Pubdate: Tue, 12 Jun 2001
Source: New York Times (NY)
Copyright: 2001 The New York Times Company
Author: Barbara Crossette
Bookmark: (Corruption)


UNITED NATIONS, June 11 - Investigations of the United Nations Office 
of Drug Control and Crime Prevention in Vienna found today that poor 
management was costing the office money and talent, leaving the staff 
demoralized and often in the dark about decisions made at the top.

The program's executive director, Pino Arlacchi, a sociologist and 
criminal expert from Italy, has been criticized by European countries 
and American officials who say he did not adhere to United Nations 
procedures and rarely consulted the staff. Accusations like those 
were studied by the United Nations Office of Internal Oversight 

At a news conference today, Dileep Nair, a former banker from 
Singapore who is the inspector general, declined to comment on one of 
his office's recent reports, on accusations that Mr. Arlacchi had 
misused money to pay for a questionable project to send a yacht 
around the world to publicize the war on drugs. The results of a 
separate inquiry in that case have been sent to Secretary General 
Kofi Annan. Mr. Arlacchi has said the project was a mistake, and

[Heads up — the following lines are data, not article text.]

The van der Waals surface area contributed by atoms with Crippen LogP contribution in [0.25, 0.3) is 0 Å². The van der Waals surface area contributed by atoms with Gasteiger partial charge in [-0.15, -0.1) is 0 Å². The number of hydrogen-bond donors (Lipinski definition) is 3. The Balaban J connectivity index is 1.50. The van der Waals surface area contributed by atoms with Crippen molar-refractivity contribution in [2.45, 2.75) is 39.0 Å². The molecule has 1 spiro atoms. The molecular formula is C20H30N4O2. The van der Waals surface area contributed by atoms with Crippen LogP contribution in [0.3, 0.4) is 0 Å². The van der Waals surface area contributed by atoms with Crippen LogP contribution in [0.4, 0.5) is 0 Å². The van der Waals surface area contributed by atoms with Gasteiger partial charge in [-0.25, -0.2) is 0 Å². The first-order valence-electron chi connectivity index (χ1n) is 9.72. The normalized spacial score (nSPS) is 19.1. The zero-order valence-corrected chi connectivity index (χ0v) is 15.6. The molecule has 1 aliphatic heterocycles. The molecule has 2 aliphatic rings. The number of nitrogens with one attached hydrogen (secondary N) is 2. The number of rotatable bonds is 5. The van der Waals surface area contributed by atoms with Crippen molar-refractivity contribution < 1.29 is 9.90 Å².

initial findings cleared him of deliberate wrongdoing.

But criticisms of his general administration were sharp. The 
oversight office "made it clear that the management situation at the 
office cannot be allowed to continue," Mr. Nair said, in a comment 
that is highly likely to revive speculation about whether Mr. 
Arlacchi will be appointed to a second term early next year. Some 
countries, notably Britain, Germany and the Netherlands, have been 
outspokenly opposed to his reappointment unless the problems can be 

Mr. Nair noted Mr. Arlacchi's self-critical response to the report 
today, which he saw in advance. Mr. Nair also said that 14 
recommendations for "drastic and immediate change" had been acted on 
promptly but that "the effectiveness of these measures will only be 
known when the tangible results become verifiable." He said a 
follow-up review would be conducted at the end of the year.

Mr. Arlacchi, who had a major role in the campaign against the 
Sicilian Mafia a decade ago, was among officials chosen by Mr. Annan 
for their experience in the fields that they would direct. Mr. 
Arlacchi said in interviews during the investigations that he was 
under attack because he was not a bureaucrat and refused to be reined 
in by what he saw as politically inspired pressures.

The issue is especially sensitive in crime control, because Mr. 
Arlacchi has been aggressive in fighting narcotics, trafficking in 
people and money laundering. Mr. Nair praised Mr. Arlacchi today for 
his successes. "The major strengths" of Mr. Arlacchi's office "are 
clear mandates, a high priority to intergovernmental policy agendas 
and a broad range of expertise," Mr. Nair said. "Its main assets are 
a committed, resourceful and talented staff, a very strong field 
presence and the ability to work multilaterally in very sensitive 
- ---
MAP posted-by: Josh Sutcliffe